March 7 (Bloomberg) -- Barclays Plc and JPMorgan Chase & Co. have become top players in global commodity derivatives trading, catching up with long-time leaders Goldman Sachs Group Inc. and Morgan Stanley.
The two banks tied Goldman Sachs and surpassed Morgan Stanley in the share of clients who use them for over-the-counter energy derivative trades, a Greenwich Associates survey of corporate treasury officials shows. In metals derivatives, JPMorgan dominated with a 60 percent market penetration.
“JPMorgan and Barclays, if you think about the longer-term trend, have gotten to the point where they’re now on a level footing with Morgan Stanley and Goldman Sachs,” Andrew Awad, a Greenwich Associates consultant who helped write a report on the findings, said yesterday in a phone interview.
JPMorgan’s global commodities business, led by Blythe Masters in New York, and the Barclays’s unit run by Roger Jones in London, have been expanding through acquisitions and hiring. In 2010, JPMorgan bought assets from RBS Sempra, a joint venture of Royal Bank of Scotland Plc and Sempra Energy, and Barclays hired seven salespeople from BP Plc to boost its presence in physical oil and natural gas markets in North America.
In energy derivatives, Barclays, Goldman Sachs and JPMorgan each had 41 percent market penetration, and Morgan Stanley had 37 percent, according to the survey. Among executives who use derivatives to hedge metals prices, 35 percent chose Barclays, 22 percent used Morgan Stanley and 21 percent did business with Goldman Sachs. Some companies use multiple investment banks for commodities derivatives trading.
A 2009 Greenwich Associates survey of corporate executives, which didn’t provide a breakdown by type of commodity, found that 48 percent used Goldman Sachs and 43 percent did business with Morgan Stanley, compared with 34 percent for JPMorgan and 31 percent for Barclays.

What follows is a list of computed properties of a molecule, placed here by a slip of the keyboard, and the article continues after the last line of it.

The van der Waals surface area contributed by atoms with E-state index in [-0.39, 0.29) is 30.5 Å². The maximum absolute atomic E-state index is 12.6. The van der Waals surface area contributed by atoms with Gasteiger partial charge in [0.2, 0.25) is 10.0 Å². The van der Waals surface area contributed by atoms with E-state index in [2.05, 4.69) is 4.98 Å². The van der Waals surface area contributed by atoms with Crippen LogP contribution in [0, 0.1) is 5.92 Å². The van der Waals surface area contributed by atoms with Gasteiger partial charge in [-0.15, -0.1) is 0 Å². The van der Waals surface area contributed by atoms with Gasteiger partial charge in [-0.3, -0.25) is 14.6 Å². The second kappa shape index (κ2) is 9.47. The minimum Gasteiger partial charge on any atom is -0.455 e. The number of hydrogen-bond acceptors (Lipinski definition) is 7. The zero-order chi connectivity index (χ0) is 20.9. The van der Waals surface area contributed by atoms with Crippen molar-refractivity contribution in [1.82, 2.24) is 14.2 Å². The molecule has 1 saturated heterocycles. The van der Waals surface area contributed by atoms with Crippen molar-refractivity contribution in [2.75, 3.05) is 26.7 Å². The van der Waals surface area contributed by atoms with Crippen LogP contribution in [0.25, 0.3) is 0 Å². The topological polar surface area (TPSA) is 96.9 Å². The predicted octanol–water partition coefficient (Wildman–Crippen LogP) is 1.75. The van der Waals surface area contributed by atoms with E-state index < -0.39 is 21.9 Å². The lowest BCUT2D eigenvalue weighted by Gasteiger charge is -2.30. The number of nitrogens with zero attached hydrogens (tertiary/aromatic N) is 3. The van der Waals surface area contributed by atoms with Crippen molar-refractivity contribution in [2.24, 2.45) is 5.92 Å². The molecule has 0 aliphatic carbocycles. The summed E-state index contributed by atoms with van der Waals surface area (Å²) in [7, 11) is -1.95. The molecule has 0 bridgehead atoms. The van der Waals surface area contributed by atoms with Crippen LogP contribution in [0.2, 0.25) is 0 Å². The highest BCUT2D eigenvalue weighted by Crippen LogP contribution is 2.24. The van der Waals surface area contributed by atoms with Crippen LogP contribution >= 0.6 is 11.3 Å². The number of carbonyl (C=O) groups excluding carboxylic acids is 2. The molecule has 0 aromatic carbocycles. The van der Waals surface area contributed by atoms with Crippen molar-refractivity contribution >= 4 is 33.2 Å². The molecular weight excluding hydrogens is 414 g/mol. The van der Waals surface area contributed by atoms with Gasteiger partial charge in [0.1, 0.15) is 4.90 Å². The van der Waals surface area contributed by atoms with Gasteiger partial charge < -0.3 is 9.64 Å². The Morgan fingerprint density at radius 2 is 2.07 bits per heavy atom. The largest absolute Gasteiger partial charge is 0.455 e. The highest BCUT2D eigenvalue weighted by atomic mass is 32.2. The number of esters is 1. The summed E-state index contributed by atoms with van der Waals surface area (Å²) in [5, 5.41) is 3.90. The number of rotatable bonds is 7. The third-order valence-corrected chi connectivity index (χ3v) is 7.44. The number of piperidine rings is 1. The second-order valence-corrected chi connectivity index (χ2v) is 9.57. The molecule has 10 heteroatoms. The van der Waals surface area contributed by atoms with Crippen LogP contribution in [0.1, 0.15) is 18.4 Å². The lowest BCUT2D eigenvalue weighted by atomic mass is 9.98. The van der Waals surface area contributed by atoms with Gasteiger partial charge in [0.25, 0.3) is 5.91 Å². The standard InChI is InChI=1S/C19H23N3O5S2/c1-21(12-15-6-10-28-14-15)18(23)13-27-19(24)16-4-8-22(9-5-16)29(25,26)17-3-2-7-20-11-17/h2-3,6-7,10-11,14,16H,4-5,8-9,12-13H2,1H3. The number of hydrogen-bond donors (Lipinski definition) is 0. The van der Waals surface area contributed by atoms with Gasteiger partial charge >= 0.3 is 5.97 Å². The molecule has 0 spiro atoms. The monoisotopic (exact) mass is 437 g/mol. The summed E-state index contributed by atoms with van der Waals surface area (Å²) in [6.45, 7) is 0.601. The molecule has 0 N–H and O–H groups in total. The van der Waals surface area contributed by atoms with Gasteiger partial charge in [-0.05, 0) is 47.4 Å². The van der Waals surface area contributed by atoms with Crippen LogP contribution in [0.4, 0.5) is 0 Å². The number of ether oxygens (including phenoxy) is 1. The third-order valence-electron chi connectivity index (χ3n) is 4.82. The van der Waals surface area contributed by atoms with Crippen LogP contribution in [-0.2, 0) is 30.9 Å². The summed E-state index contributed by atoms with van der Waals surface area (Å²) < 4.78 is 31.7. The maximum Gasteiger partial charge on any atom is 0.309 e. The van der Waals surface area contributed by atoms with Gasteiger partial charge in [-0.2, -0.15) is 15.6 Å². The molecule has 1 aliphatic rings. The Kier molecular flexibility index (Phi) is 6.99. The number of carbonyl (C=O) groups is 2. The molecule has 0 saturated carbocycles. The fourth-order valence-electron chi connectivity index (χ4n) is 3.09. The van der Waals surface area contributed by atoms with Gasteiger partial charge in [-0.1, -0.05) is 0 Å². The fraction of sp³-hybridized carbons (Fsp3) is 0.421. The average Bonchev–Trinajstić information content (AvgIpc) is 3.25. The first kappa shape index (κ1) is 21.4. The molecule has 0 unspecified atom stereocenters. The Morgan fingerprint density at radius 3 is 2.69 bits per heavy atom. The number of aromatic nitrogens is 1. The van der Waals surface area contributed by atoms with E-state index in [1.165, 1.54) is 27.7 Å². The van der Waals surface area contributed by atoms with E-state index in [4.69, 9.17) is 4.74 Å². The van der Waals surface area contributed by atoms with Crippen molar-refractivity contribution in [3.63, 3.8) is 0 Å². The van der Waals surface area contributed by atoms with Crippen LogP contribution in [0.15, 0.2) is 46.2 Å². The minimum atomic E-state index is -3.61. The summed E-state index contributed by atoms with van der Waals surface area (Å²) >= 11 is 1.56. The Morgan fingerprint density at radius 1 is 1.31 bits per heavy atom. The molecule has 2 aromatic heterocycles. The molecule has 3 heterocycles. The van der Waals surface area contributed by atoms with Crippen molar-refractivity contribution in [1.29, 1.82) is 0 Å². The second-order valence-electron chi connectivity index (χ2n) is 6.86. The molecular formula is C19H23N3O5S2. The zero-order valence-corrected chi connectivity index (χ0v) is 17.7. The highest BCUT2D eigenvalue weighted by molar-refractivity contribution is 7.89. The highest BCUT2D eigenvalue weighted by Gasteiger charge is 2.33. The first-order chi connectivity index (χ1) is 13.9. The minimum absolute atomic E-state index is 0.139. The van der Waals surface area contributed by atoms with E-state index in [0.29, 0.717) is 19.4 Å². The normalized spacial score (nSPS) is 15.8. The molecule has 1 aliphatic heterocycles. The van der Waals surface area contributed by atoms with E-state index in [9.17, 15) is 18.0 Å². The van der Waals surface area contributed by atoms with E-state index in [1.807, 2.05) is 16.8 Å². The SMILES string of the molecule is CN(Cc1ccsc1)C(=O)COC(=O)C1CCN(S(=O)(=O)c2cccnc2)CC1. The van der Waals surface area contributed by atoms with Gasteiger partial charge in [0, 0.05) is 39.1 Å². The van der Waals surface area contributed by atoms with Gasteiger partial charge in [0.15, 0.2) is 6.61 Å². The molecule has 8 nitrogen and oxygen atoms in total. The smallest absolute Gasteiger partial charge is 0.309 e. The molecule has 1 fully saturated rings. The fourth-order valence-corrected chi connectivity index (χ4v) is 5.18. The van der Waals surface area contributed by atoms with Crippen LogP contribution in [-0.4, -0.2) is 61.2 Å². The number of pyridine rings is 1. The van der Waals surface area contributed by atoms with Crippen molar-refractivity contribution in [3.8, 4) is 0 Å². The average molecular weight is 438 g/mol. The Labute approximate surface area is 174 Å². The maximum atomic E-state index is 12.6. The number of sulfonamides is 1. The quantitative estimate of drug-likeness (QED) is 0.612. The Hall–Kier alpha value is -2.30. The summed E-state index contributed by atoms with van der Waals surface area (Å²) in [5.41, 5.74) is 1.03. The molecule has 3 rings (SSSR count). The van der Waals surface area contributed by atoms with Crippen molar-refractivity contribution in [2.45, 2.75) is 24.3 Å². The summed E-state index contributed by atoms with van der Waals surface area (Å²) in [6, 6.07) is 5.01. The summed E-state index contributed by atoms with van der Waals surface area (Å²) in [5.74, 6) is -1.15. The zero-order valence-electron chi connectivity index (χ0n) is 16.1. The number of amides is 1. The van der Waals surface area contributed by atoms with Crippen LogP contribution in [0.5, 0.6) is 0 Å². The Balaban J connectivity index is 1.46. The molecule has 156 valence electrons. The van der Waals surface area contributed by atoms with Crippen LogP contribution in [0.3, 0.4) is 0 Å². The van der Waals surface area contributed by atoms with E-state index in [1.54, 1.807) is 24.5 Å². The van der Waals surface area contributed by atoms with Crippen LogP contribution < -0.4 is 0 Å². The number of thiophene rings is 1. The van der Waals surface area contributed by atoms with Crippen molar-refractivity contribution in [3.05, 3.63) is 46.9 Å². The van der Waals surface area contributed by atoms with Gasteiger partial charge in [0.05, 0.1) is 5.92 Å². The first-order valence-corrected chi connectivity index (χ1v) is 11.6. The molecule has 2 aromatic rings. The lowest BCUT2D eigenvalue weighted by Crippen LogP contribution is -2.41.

Goldman Sachs, the fifth-biggest U.S. bank, continues to have the deepest relationships with commodity investors, the survey found. Sixty-three percent of commodity investors said they do business with the firm, followed by 55 percent for Barclays and 51 percent for JPMorgan. Morgan Stanley, whose commodities business is led by Colin Bryce in London and Simon Greenshields in Purchase, New York, had 39 percent.
U.S. banks don’t disclose commodities-trading revenue, instead combining the business with fixed-income and currency trading in a single line in company reports. Some firms’ quarterly filings break out gains and losses from principal transactions and market-making by product type, which exclude interest income and interest expense. JPMorgan, the biggest U.S. bank by assets, earned $2.82 billion from commodities in 2011 and Goldman Sachs made $1.59 billion, those disclosures showed.
Isabelle Ealet, who ran Goldman Sachs’s commodities business since 2007, was promoted at the end of 2011 to become one of three co-heads of global sales and trading. Commodities trading at Goldman Sachs is led by Gregory A. Agran in New York and Magid N. Shenouda in London, while the global commodity sales effort is supervised by London-based L. Peter O’Hagan.
JPMorgan was ranked first in the U.S. for both market share and service quality by corporate treasury officials who use energy derivatives, according to the survey.
Although European energy companies said they do more business with London-based Barclays than its rivals, they selected Goldman Sachs and Morgan Stanley, both based in New York, as the top banks for service quality.
Michael DuVally, a Goldman Sachs spokesman, declined to comment on the survey results, as did Mary Claire Delaney at Morgan Stanley, JPMorgan’s Jennifer Zuccarelli and Seth Martin at Barclays.
Quality of Service
Asian energy companies were most impressed with the quality of service from Standard Chartered Plc, a London-based bank that does most of its business in Asia, even as Morgan Stanley, Goldman Sachs and New York-based JPMorgan had the biggest market penetration, according to the survey. The number of corporate clients in Asia who said they trade energy derivatives with Standard Chartered doubled from 2010 to 2011, Awad said.
“It’s pretty amazing for them, actually,” Awad said of Standard Chartered’s performance. “They had massive, massive gains in Asia both in terms of footprint and in terms of the feedback we get for them on a quality basis.”
Greenwich Associates conducted the survey between September and November and released it yesterday. The Stamford, Connecticut-based firm said it interviewed 268 treasury officials at companies that hedge exposure to energy derivatives using over-the-counter derivatives and 97 that hedge metals exposure. It also interviewed 71 commodities investors that use over-the-counter derivatives, including pension funds, hedge funds and banks.
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